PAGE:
why? fiction and realism have no correlation. why can't he create a fictional narrative while staying true to certain realistic elements of the time?
Because he's shit at it. When I'm engrossed in a film only to be wrenched out of that believing by retarded, implausible Hollywood cliches I get pissed off. It's not that I'm averse to historical fiction. I'm a pretty big fan of Bernard Cornwell, who's hardly the most high-brow of writers in that genre. Compared to Ridley Scott, though, he's frigging Tolstoy.
Take Robin Hood for example, I was starting to get into it when he goes and pulls one of the most shockingly contrived, bullshit twists I have ever seen. "Herp! I knew your father and he was a revolutionary who wrote the Magna Carta. Derp!" That is one egregious sin amongst many in that film and others.
What irks me especially is that events and characters develop into these ridiculous cliches only in films his films that are set before the 20th Century, as if the history of earth is really the work of a third-rate Tolkien knock-off. What is it about Ancient or Medieval times that bring this out in Scott? He's perfectly capable directing realistic characters and storylines in films set far far in the future...in space. He's perfectly capable of making the history of a few decades ago come alive without plagiarising Terry Brooks. Does he seriously believe that the fiction of such periods are true reflections of how people acted? Clearly not because he gets the backdrops to these films so right.
There's nothing wrong with historical fiction...if you do it well. What is the point of spending so much time getting the general feel of a particular historical period, only to waste it on cheesy storylines and, when you get called on your bullshit, claim that you decide what's history or not. This is my main problem with Scott. He's very capable of making a relatively historically accurate film, he just wilfully chooses not to. He doesn't - Gladiator excepted - make good historical fiction. I don't think, based on his other films, that he's incapable.
boo boo wrote:
I swear you're the kinda person who would call Wizard of Oz a travesty because of "scientific inaccuracies" like why The Witch never melted before from the moisture in the air.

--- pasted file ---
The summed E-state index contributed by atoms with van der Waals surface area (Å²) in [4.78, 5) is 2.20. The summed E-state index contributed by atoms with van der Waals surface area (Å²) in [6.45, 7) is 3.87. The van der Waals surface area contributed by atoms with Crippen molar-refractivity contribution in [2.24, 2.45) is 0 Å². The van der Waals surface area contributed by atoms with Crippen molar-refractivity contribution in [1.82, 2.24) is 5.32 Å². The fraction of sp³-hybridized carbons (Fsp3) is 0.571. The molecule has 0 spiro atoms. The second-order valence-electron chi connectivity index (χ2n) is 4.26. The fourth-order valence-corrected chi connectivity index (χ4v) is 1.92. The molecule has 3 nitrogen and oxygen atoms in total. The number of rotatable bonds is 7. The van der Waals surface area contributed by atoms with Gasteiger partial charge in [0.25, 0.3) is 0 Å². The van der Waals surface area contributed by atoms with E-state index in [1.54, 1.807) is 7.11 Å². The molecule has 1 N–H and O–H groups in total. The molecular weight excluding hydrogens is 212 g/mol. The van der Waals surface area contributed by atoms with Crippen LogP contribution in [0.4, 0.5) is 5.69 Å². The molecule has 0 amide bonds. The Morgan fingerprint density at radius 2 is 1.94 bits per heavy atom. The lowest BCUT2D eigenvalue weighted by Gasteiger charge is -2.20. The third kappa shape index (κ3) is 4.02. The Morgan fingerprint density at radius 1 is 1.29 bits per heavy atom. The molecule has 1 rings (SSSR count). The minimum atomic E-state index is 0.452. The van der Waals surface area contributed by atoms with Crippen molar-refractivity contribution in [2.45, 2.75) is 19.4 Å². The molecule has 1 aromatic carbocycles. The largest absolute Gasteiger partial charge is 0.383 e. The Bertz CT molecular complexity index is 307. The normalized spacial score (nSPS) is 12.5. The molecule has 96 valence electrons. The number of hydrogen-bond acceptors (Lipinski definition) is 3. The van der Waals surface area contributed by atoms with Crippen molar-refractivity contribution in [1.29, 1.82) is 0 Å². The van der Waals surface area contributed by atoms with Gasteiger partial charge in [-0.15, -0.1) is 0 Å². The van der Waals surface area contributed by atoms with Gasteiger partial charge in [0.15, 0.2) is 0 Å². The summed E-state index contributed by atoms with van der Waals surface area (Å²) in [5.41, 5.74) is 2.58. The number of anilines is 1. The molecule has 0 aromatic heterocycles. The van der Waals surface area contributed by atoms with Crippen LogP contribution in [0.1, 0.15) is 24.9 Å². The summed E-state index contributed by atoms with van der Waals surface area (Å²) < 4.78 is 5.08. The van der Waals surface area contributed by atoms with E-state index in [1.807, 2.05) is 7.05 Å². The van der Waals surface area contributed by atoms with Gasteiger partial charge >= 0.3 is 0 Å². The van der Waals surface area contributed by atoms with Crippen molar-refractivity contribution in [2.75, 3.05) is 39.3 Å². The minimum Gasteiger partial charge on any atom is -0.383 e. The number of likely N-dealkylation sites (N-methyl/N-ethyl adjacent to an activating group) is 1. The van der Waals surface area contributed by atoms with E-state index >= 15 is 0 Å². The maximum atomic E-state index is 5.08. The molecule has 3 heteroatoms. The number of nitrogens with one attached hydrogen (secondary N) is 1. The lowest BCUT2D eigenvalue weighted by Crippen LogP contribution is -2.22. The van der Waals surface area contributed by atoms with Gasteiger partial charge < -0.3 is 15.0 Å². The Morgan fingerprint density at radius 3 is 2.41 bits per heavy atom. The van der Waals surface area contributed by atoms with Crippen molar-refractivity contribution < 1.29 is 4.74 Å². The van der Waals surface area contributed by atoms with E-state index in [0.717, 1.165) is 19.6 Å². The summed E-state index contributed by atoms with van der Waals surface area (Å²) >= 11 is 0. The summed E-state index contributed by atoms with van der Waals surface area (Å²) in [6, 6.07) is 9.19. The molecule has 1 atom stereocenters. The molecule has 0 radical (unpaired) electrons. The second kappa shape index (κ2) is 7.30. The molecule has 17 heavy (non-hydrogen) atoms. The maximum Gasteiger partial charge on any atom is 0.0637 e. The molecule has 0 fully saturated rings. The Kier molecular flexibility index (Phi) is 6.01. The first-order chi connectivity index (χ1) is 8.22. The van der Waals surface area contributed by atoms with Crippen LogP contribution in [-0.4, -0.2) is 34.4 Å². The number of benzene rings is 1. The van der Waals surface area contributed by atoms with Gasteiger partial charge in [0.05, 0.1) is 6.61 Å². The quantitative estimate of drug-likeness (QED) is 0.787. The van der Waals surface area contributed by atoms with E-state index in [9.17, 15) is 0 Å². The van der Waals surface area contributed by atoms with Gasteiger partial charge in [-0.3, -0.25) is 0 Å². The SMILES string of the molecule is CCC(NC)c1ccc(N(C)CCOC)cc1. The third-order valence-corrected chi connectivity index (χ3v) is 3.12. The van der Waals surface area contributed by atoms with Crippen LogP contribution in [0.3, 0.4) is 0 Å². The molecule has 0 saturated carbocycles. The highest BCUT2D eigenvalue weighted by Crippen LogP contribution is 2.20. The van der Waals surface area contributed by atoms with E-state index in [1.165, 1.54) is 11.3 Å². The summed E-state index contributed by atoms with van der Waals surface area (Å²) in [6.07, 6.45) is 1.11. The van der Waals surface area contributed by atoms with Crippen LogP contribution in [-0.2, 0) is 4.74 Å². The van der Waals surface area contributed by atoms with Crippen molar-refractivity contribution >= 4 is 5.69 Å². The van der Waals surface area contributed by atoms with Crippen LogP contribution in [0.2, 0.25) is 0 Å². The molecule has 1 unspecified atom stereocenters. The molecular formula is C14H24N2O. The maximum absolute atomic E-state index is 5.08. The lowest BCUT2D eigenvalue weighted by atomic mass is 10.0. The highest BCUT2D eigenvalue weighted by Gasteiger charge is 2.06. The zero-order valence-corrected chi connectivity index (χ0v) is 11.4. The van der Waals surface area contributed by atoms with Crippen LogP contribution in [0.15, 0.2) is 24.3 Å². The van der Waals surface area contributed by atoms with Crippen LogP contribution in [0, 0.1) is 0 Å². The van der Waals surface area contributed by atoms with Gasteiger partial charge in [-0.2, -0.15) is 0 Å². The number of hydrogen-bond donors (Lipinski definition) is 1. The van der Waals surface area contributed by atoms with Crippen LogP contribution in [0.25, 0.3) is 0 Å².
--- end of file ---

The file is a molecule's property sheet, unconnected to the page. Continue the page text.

Wizard of Oz is fantasy. I'm a massive fan of fantasy if the world created is somewhat believable on it own terms. I don't the Wizard of Oz, not because The Witch melts when she's exposed to water, but because it's pretty crap.
boo boo wrote:
it's an action drama, not a historical piece, the historical setting is just a back drop for the story.
Then why set it in Ancient Rome? This is what I don't understand. The whole point of historical fiction is to portray past socities, events and real life people. Ridley Scott has shown that he can do the first, but I've seen little or no evidence of the others. There are two options he can go for, either of which would make me happy as a clam.
1) He could stick pretty close to a period of history, bringing to life not only the social and geographical landscape of that period but also the people who actually lived during that time, treating them as the real human beings they were. This does not preclude the inclusion of fictional characters, but their place in the storyline should be realistic and believable. I understand films need to leave our or change certain aspects of history when creating a film, but this does not mean you should cobble together the events from several periods of history, whack in afictional, all conquering hero who's a driving force behind the progression of this hodge-podge of events and still claim its set in a period of the world's history.
2) If he won't do that, and his contempt for history suggests he lacks any inclination, then he can set his pick n' mix of historical events and his fictional badasses and put them somewhere made up, with no direct reference to the history that inspired him. This is perfectly doable. GRR Martin's A Song of Ice and Fire
series is clearly heavily influenced by the Wars of the Roses. R. Scott Bakker's Prince of Nothing
is heavily influenced by the Crusades. Both are excellent sets of books. If you want to take massive creative license, don't be a lazy pussy, do what these guys did. Of course setting his films in a fictional world doesn't give him license to do anything he wants. It still has to be believable.
boo boo wrote:
Probably the most retarded reason to write off a whole movie in like ever.
I'm actually pretty fond of Gladiator, though I'm not sure how I would react to it if I watched it now.